By Steve Ives, Posted on October 1, 2015 at 7:32 pm
So Hilton’s latest thing is the “Digital Key”; while standing within 5 feet of the door to your hotel room it is now possible (in certain locations) to click a virtual button in the Hilton App on your smart phone and have the door to your hotel room unlock, as if by magic. The digital key also knows about other areas of the hotel that you have access to, such as the Executive lounge (I tried it, it works) and gymnasium (apparently) and provides access to those places too.
Last week I used the app to make my reservation. Yesterday I used the app to check in for my stay and and also to select my room. And today, having already checked in electronically, I was able to totally bypass the reception desk and proceed directly to my room.
Tomorrow morning the credit card associated with my profile will be automatically charged, and I will walk out of the front door and drive to the airport a few exits down the freeway.
If it hasn’t dawned on you what my point is here, it is that I will have booked and totally completed a stay in a hotel … without ever having the need to interact with a single other other human being; all of which seems to me to be a pretty sad state of affairs! Maybe we’re taking this whole technology thing a little too far in some areas?
Those of you who attended the recent DevPartner conference in Philadelphia will no doubt remember the excellent presentation on UX Design that was given by guest speaker, Billy Hollis. During his presentation Billy cited photographs of a couple of elevator control panels. He used one as an example of bad design, the other an example of good.
I won’t show the actual photos that Billy used (sorry, you had to be there for that!) but in a nutshell the layout of the buttons and other information (floor numbers, etc.) on the first panel was at best confusing. There was clear physical evidence that users had been confused by the panel and frequently had not understood how to operate the elevator!
The second example was much a much better panel design. The designer had successfully used techniques such as visually grouping related things together in a way that made the correct operation of the elevator a much more obvious task … intuitive even.
Well, upon arriving at a customers office building in Toronto, Canada earlier today I encountered an elevator control panel that, for me at least, took the confusion to a whole new level.
I should make it clear that the elevator in question was one of a cluster if four in the lobby of a shared office building, and that I was arriving at the customer site at about the same time that everyone was arriving at work. The point is that the lobby was pretty busy at the time, it wasn’t as simple as just walking up and pressing an “I want to go up” button.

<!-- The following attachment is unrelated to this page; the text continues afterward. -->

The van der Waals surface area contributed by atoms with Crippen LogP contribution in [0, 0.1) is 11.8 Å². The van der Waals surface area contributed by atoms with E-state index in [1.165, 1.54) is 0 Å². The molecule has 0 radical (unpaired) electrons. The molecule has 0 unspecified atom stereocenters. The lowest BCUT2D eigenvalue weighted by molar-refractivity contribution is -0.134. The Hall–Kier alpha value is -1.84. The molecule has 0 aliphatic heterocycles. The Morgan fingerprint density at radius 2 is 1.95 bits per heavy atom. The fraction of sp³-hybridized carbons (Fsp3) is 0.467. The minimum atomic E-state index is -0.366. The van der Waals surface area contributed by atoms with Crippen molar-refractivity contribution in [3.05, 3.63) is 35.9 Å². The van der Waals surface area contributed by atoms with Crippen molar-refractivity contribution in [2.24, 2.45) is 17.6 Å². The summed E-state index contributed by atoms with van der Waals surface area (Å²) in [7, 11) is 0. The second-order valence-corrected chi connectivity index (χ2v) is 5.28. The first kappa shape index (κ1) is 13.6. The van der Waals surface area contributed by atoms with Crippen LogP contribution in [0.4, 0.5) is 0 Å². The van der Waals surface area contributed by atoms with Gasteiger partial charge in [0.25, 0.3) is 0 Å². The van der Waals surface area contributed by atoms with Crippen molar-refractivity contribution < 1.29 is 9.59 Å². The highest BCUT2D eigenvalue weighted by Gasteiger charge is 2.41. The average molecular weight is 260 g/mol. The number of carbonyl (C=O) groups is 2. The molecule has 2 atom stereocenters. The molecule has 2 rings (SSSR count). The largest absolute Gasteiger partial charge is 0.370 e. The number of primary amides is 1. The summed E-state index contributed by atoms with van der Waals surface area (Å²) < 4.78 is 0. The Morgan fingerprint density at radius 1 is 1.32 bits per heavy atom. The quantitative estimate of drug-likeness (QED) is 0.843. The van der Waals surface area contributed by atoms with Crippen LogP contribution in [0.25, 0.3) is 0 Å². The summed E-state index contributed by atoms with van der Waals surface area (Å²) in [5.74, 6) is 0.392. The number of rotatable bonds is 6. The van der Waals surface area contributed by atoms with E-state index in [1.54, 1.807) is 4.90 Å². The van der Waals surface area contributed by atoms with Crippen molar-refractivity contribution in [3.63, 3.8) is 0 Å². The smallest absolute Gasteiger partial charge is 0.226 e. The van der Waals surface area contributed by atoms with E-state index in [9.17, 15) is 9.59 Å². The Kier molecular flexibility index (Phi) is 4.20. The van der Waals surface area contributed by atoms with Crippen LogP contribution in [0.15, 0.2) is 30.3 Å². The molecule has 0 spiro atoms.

No problem I thought, it may be two or three elevator cars before I get to make the final step of my journey up to the 4th floor. I’m a few minutes early and all is good.
Finally my turn came, I waited while a few other people stepped on, then I took my place in the elevator car. Intuitively I spun around to determine whether one of my elevator buddies had already pressed the 4th floor button, and I was ready to press it myself if not. The panel opposite is what I encountered.
Now I like to think of myself as a reasonably bright guy, so I instantly figured it out; the buttons would be on the OTHER SIDE of the door. And I was correct … well … kind of. I glanced to the opposite side of the elevator door … and saw an identical panel on that side too!
Not wanting to appear totally inept I just waited quietly until the other people got off at their (somehow) chosen floors … and no, unfortunately nobody else was going to 4.
The doors swished closed and I was finally alone in the elevator. I don’t remember exactly what my out loud remark to myself was, but I believe it started something along the lines of “WHAT THE ….”. So, patiently I waited and sure enough after a little while the doors once again swished open and I was back where I started from in the lobby!
I’ll be honest with you, I was getting a little “pissed” at this point (excuse my language, but its true). But not wanting to appear like a total fool I stepped away as if I had intentionally returned to the lobby, and waited for the crowd to clear … all the time subtly (I thought) observing to see HOW THE HECK THESE FREAKING ELEVATORS WORKED!!! And then … I saw it … everything instantly became clear. The floor selector buttons were indeed on the other side of the elevator door … they were on the OUTSIDE!!!!
Yep … believe it or not in this building you need to indicate which floor you want to go to BEFORE you step on to the elevator. After you have stepped on it’s too late; way too late!
And further, having selected your intended destination on the small tough-screen display in the lobby you are then instructed WHICH of the four elevators (conveniently labeled A, B, C and D) you should step onto in order to reach your desired floor!
Actually this is a pretty clever system, but other than the fancy 6” touch screen display there was absolutely nothing to indicate that anything was different here. Brilliant system but totally unintuitive … and so very frustrating for first-time users. Which I guess was one of the points that Billy was making in the first place.
By Steve Ives, Posted on August 8, 2010 at 7:07 am
Well it's another day in United Airlines "friendly skies" for me. I'm setting out on a week-long treck around the East Coast and Mid-West to visit several Synergy/DE customers with one of our sales account managers, Nigel David. It takes a LOT to make me smile when leaving home at 4.am on a Sunday morning, but today that's exactly what hapenned.